Romana Echensperger

Soil and climate

Heterogeneity is the central issue that makes the essence of Alsace difficult to grasp. It starts with the huge diversity of terroir. Alsace is a long strip of around 100 kilometers and is divided in Bas-Rhin and Haut-Rhin. Its macroclimate is influenced by the Vosges mountain range, which holds all clouds coming from the west making the region as dry as parts of Southern France. While the Bas-Rhin is less protected, due to the mountain range ...
Viticulture and grape varieties

Viticulture and grape varieties

Like everywhere else, Alsace had its troubles with viticulture in the 1960s and 1970s with too many pesticides and fertilizers, producing thin wines without soul and leaving dead soil in the vineyard. Since the 1990s growers in general have returned to more organic methods for different reasons. One was a more critical approach by consumers towards chemicals and the influence. Another was the strong “green” movement just across the border ...
Wine style and regional identity

Wine style and regional identity

Terroir is only one factor that influences the wine style in Alsace. As important as that and especially in Alsace is what kind of philosophy and personality the wine grower has. In Alsace the names of the growers are well-known and the fame is not necessarily connected with the region. You drink Riesling Clos St. Hune from Trimbach but are you thinking about Alsace as you sip from your glass? The reason is that Alsace is characterised by very...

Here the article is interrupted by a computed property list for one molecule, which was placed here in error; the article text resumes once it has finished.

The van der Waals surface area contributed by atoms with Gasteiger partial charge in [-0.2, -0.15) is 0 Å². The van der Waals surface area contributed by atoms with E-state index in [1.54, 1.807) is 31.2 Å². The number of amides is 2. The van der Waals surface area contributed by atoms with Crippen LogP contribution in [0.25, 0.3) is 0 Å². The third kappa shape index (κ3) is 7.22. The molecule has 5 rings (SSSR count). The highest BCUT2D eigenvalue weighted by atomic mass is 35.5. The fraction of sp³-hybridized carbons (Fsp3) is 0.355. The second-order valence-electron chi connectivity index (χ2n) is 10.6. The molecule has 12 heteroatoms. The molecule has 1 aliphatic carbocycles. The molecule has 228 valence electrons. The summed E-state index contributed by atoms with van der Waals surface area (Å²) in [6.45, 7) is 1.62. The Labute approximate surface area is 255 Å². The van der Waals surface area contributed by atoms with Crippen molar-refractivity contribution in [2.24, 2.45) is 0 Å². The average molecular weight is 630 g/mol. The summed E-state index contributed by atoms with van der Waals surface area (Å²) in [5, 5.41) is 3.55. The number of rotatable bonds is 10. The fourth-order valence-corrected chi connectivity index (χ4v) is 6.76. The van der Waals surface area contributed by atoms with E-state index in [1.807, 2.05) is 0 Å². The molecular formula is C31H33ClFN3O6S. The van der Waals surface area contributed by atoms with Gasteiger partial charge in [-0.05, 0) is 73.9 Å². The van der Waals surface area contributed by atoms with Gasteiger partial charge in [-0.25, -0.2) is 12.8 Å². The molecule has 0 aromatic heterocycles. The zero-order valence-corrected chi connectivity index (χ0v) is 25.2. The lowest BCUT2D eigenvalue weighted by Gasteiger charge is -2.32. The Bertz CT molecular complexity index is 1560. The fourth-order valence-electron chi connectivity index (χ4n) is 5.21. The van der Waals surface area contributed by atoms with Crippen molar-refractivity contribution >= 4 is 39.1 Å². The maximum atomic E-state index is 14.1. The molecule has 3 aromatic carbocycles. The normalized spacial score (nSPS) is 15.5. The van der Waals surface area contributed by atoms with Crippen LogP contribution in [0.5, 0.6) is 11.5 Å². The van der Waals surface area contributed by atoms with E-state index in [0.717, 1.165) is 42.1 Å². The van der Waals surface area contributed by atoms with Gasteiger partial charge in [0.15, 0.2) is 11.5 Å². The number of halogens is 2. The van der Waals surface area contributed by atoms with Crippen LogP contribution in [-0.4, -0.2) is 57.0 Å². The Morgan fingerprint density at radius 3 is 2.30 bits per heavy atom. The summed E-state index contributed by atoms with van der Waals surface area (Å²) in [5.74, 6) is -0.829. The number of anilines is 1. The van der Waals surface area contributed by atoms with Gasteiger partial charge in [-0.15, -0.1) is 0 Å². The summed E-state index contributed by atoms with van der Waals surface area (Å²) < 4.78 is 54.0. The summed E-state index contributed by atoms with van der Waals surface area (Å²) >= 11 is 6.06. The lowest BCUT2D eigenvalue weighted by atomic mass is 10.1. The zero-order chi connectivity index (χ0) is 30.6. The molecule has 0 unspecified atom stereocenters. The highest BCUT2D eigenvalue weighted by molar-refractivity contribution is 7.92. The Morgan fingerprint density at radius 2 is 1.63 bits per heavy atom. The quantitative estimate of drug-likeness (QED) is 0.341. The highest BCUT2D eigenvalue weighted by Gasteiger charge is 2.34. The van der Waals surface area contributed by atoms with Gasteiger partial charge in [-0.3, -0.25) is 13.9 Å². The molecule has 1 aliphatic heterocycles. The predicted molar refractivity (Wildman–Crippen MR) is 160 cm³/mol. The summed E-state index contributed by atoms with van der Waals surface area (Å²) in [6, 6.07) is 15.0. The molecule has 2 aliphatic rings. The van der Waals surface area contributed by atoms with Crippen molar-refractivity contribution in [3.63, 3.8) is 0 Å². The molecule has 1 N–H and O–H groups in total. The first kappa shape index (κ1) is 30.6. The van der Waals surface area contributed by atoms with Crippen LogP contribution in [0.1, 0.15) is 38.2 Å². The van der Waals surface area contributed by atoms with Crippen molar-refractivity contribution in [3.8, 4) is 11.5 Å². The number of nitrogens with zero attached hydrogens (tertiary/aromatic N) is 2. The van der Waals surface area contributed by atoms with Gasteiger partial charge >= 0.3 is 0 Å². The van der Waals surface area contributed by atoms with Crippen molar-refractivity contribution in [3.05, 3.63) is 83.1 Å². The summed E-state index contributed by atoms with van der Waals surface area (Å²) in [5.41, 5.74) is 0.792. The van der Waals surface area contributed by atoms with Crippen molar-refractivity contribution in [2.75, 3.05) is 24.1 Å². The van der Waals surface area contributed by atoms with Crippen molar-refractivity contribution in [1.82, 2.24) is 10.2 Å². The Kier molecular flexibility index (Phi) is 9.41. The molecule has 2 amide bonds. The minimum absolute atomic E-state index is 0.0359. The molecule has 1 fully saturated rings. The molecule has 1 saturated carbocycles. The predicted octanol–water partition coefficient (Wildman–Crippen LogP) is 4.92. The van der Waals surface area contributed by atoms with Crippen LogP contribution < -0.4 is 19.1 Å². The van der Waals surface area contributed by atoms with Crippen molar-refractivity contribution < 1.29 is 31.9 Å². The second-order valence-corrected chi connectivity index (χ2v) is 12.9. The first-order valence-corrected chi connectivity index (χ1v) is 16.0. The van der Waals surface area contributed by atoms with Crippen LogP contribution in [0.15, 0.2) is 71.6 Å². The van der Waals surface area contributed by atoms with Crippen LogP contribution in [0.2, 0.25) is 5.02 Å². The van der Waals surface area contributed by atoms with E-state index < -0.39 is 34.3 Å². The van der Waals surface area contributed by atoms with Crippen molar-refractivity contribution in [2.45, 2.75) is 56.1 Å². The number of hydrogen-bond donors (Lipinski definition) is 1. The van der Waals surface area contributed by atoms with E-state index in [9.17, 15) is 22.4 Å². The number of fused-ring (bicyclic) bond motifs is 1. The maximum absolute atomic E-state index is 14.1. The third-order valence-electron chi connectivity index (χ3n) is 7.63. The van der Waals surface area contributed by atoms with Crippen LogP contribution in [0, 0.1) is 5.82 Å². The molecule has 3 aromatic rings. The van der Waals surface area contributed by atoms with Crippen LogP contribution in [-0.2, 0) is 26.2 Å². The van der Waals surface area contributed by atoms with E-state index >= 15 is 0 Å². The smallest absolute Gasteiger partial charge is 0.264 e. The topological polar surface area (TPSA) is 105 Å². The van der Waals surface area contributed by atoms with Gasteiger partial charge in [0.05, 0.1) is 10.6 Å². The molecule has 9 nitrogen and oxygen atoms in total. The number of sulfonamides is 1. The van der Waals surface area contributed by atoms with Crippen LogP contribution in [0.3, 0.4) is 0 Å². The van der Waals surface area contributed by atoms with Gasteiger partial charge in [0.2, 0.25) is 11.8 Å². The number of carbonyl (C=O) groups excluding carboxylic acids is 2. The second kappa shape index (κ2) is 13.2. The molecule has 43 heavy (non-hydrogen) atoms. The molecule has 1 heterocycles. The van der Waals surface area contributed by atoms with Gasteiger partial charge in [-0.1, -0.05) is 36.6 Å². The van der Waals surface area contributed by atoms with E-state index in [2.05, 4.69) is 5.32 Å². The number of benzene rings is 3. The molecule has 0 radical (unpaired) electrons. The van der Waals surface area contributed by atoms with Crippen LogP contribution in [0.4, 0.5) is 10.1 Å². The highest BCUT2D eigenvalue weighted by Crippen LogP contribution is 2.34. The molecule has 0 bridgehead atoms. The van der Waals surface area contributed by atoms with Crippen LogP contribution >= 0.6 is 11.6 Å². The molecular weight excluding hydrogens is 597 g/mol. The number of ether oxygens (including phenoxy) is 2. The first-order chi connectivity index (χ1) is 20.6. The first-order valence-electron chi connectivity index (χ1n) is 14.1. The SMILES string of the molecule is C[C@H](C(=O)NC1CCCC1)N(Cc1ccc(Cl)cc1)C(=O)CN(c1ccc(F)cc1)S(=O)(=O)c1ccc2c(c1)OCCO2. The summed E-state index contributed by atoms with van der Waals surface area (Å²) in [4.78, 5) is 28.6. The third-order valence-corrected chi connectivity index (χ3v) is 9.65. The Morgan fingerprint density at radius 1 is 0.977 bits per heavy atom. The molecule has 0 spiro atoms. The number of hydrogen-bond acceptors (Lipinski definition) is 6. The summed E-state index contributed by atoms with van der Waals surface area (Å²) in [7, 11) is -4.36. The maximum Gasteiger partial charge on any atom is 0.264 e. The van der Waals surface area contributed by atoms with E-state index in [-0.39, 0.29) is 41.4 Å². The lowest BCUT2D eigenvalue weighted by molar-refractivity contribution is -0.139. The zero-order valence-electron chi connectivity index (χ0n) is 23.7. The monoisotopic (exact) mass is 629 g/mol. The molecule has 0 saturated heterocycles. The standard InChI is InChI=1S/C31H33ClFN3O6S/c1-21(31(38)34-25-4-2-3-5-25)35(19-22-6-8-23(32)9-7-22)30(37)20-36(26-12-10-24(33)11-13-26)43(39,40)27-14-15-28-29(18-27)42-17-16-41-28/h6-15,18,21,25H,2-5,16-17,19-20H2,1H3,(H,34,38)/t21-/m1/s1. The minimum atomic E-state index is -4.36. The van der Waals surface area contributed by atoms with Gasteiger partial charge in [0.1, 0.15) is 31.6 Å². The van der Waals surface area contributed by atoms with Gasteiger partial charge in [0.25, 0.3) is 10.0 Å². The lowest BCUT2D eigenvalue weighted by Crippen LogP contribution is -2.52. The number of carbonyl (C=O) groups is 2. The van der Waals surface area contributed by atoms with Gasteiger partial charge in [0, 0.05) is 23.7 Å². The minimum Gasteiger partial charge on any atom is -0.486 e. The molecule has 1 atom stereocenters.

Tradition doesn’t mean sweet

The impression that it is an Alsatian tradition to produce wines with residual sugar isn’t helpful for the regional image. Over the past decades, wine styles have become unpredictable, one of the biggest criticisms that can be levelled against Alsatian wines. Will the wine be dry, off-dry, semi-sweet, or sweet? One cannot tell when looking at the label and the efforts to put a scale on the label which shows the sweetness levels have to be co...

The Grand Cru System

As Olivier Humbrecht explains, Grand Cru wines in Alsace represent only 4% of the total production. As of 2007, when the single vineyard Kaefferkopf was added to the list, 51 Grand Cru vineyards have existed in Alsace. The concept of Grand Cru is relatively young, it started in 1975 when the first Grand Cru vineyard was classified, continued in 1983 with a list of 25 Grand Cru hillsides, followed by another 25 vineyards classified in 1985. The...
Some vintage information

Some vintage information

2011: Good vintage in a quaffable and faster developing way   2010: Good classical vintage with high acidity and good concentration   2009: Outstanding vintage - very healthy grapes and therefore pure varietal character – heat wave in summer could have caused in very poor soils some hydric stress. Overall less acidity than 2008.   2008: Outstanding classical vintage, no severe heat spe...

Time for a revival

You will only understand Alsace wines when you go to a local, traditional French restaurant. Here you get fabulous choucroute (sounds better and tastes more elegant than Sauerkraut…) served with hearty sausages, which fits perfectly with rich and savoury Alsatian Riesling. Smoked goose breast served on salad of lentils tastes heavenly with full-bodied, not too dry Pinot Gris....